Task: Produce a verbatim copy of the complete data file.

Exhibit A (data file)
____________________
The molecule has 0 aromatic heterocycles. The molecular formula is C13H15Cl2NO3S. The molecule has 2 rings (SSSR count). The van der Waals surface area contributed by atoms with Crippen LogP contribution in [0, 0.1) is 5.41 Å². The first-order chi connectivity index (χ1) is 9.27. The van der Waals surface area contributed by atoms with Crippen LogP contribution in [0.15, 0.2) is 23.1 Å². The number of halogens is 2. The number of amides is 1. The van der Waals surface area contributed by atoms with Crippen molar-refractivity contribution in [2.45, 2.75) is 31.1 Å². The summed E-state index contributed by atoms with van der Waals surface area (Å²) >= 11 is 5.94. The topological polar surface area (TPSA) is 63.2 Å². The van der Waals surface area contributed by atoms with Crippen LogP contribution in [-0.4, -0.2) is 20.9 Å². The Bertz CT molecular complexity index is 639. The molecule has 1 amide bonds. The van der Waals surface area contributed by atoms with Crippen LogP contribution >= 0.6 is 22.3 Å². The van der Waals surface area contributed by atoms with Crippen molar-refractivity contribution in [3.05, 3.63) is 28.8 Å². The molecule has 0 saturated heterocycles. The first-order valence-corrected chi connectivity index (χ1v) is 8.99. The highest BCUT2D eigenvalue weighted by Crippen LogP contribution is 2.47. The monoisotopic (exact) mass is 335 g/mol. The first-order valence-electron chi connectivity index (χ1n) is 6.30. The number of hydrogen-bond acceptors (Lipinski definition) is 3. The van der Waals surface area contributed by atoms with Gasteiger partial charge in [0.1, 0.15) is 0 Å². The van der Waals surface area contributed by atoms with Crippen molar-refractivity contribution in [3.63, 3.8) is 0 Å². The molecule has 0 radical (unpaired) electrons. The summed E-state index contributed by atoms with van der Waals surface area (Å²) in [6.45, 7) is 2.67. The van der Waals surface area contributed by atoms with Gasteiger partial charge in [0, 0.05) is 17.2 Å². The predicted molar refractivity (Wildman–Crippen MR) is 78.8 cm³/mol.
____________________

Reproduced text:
The molecule has 0 aromatic heterocycles. The molecular formula is C13H15Cl2NO3S. The molecule has 2 rings (SSSR count). The van der Waals surface area contributed by atoms with Crippen LogP contribution in [0, 0.1) is 5.41 Å². The first-order chi connectivity index (χ1) is 9.27. The van der Waals surface area contributed by atoms with Crippen LogP contribution in [0.15, 0.2) is 23.1 Å². The number of halogens is 2. The number of amides is 1. The van der Waals surface area contributed by atoms with Crippen molar-refractivity contribution in [2.45, 2.75) is 31.1 Å². The summed E-state index contributed by atoms with van der Waals surface area (Å²) >= 11 is 5.94. The topological polar surface area (TPSA) is 63.2 Å². The van der Waals surface area contributed by atoms with Crippen LogP contribution in [-0.4, -0.2) is 20.9 Å². The Bertz CT molecular complexity index is 639. The molecule has 1 amide bonds. The van der Waals surface area contributed by atoms with Crippen LogP contribution >= 0.6 is 22.3 Å². The van der Waals surface area contributed by atoms with Crippen molar-refractivity contribution in [3.05, 3.63) is 28.8 Å². The molecule has 0 saturated heterocycles. The first-order valence-corrected chi connectivity index (χ1v) is 8.99. The highest BCUT2D eigenvalue weighted by Crippen LogP contribution is 2.47. The monoisotopic (exact) mass is 335 g/mol. The first-order valence-electron chi connectivity index (χ1n) is 6.30. The number of hydrogen-bond acceptors (Lipinski definition) is 3. The van der Waals surface area contributed by atoms with Gasteiger partial charge in [0.1, 0.15) is 0 Å². The van der Waals surface area contributed by atoms with Crippen molar-refractivity contribution in [3.63, 3.8) is 0 Å². The molecule has 0 radical (unpaired) electrons. The summed E-state index contributed by atoms with van der Waals surface area (Å²) in [6.45, 7) is 2.67. The van der Waals surface area contributed by atoms with Gasteiger partial charge in [0, 0.05) is 17.2 Å². The predicted molar refractivity (Wildman–Crippen MR) is 78.8 cm³/mol.